Azure DevOps for .NET Core 3.1 Worker Services
In this article I deep dive into deploying .NET Core Worker Services to Windows Services on a VM and Linux or Windows App Services in Azure using Azure DevOps.
My love for .NET Core increased tremendously when .NET Core 3.0 was released and I found out about the new Worker Service project template. Even more so when I read up on how easy it is to deploy as a Windows Service, a Linux daemon, an Azure App Service, etc.
So our team at Apstory decided to migrate all our customers Azure Cloud Services (classic) to this awesome new background processing micro-service framework in .NET core 3.1. Refactoring was a breeze as all of our micro-services were written with .NET Standard 2.0. We were able to easily debug and run them locally and ensure that everything was working accordingly. We even managed to get Application Insights telemetry and the Log4Net appender running without a hitch!
Deploying as a Windows Service on an Azure VM
We have a lot of experience writing Windows Services and getting the worker services to deploy to our QA VM hosted in Azure using Azure DevOps was pretty easy:
First we had to add the Microsoft.Extentions.Hosting.WindowsServices nuget package to the project for Windows and Microsoft.Extentions.Hosting.Systemd for Linux:
We also had to add the below lines of code to Program.cs:
Manually Install Windows Service
Our service is now ready to run on a Windows VM in the Azure cloud. We installed it manually on our QA VM using sc.exe. First we published the project to a local folder and copied all the artifacts across to our QA VM and then we ran the following command to install it:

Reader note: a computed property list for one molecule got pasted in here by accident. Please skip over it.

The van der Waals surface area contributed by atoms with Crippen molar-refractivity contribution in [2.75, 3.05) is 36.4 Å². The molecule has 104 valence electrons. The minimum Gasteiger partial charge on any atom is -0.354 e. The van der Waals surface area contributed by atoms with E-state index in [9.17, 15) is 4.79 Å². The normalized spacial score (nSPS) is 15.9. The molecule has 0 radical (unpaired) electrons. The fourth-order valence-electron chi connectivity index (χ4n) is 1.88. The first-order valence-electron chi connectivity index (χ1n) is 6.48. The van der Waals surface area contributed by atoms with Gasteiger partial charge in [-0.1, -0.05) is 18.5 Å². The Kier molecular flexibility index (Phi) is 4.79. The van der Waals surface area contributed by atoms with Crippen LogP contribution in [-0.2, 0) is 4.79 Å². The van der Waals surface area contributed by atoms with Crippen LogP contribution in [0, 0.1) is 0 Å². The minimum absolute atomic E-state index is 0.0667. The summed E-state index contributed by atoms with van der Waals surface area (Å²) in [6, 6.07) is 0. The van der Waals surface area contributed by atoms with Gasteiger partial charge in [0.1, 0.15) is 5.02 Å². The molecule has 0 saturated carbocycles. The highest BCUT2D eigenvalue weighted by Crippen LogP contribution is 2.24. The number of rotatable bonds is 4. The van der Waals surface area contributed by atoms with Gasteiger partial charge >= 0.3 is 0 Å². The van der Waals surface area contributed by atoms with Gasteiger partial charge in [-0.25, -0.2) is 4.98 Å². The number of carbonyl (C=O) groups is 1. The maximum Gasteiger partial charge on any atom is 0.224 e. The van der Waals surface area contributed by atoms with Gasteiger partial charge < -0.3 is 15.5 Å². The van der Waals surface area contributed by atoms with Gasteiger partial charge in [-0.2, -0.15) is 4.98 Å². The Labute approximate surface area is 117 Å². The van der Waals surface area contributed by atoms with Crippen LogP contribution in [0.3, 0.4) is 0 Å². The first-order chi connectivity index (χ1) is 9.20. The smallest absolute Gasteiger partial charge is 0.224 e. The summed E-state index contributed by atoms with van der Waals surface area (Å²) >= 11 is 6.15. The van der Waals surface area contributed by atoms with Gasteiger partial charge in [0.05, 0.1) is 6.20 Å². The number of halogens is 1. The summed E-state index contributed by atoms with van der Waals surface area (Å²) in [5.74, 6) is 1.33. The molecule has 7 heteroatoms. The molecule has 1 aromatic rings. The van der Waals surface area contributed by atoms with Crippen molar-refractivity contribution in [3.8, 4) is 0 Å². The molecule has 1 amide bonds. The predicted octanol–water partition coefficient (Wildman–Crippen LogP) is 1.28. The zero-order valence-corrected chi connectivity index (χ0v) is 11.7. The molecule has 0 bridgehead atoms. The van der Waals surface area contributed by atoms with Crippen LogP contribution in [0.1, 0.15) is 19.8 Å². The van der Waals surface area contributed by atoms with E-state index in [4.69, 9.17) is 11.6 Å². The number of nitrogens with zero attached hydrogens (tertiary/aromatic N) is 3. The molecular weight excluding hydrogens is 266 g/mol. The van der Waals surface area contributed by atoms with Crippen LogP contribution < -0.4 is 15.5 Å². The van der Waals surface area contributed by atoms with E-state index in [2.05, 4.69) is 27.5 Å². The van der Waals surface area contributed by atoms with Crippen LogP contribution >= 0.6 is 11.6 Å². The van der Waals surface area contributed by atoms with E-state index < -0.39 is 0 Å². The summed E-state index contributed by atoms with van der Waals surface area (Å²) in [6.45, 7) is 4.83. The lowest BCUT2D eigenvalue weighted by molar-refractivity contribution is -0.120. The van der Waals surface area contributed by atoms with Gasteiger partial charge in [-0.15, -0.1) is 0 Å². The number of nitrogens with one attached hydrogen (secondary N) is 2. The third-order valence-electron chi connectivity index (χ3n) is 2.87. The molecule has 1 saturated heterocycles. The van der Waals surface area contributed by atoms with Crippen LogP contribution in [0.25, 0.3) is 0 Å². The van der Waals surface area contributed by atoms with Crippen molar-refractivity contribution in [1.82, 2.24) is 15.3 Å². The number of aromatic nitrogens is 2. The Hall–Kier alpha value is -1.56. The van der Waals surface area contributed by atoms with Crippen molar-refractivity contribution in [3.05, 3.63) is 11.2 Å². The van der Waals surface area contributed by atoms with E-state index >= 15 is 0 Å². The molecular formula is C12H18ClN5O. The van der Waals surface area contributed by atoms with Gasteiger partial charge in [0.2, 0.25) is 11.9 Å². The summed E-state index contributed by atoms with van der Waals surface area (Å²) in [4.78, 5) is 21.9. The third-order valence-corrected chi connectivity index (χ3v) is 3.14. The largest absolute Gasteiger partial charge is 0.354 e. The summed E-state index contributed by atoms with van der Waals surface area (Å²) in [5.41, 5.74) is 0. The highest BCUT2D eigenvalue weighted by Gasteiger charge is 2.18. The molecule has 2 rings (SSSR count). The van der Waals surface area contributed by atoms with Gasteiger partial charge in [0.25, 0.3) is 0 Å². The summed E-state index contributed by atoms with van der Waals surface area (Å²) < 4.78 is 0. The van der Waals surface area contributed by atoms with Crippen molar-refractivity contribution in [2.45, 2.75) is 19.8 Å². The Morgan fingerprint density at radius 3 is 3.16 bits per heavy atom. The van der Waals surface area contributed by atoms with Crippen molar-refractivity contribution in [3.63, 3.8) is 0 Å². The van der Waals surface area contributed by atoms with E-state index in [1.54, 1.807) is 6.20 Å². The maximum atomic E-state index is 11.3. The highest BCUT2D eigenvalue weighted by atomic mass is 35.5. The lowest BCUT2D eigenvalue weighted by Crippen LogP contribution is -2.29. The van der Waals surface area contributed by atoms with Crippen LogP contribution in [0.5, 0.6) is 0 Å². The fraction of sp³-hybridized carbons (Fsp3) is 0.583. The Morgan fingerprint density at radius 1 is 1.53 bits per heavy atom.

sc create [Service name] binPath=[Path to exe]
Configure Azure DevOps Build Pipeline
We added 4 tasks:
4. Publish Artifact
Configure Azure DevOps Azure VM Release Pipeline
We added 4 tasks to the QA VM release pipeline:
- Stop Service
3. Copy Files
4. Start Service
And that’s it for the Azure VM Windows Service!
Deploying to a Linux Azure App Service
The release pipeline for the Linux Azure App Service was even easier to release, we added 2 tasks:
- File Transform
2. Azure App Service Deploy
For a Linux App Service Plan you need to add the Startup command!
Below is screenshot of the release pipeline stages:
Below is a screenshot of the Linux App Service hosted in the Azure cloud:
Deploying to a Windows Azure App Service
It’s pretty much the same as the Linux App Service configuration but there is a slight difference on the build pipeline for the Worker Service that is super important:
In the above image the dotnet publish needs to publish the output to a specific path in order for it to startup and run continuously in the Azure App Service:
— configuration release — output $(Build.ArtifactStagingDirectory)\publish\app_data\jobs\continuous\[Service Name]
And that’s that! The Worker Services run extremely well on the QA VM and Production Azure App Services. As mentioned above it’s also really easy to debug and we get full visibility through App Insights telemetry in our QA and Production environments.
In our next article we’ll take you through setting up and configuring App Insights.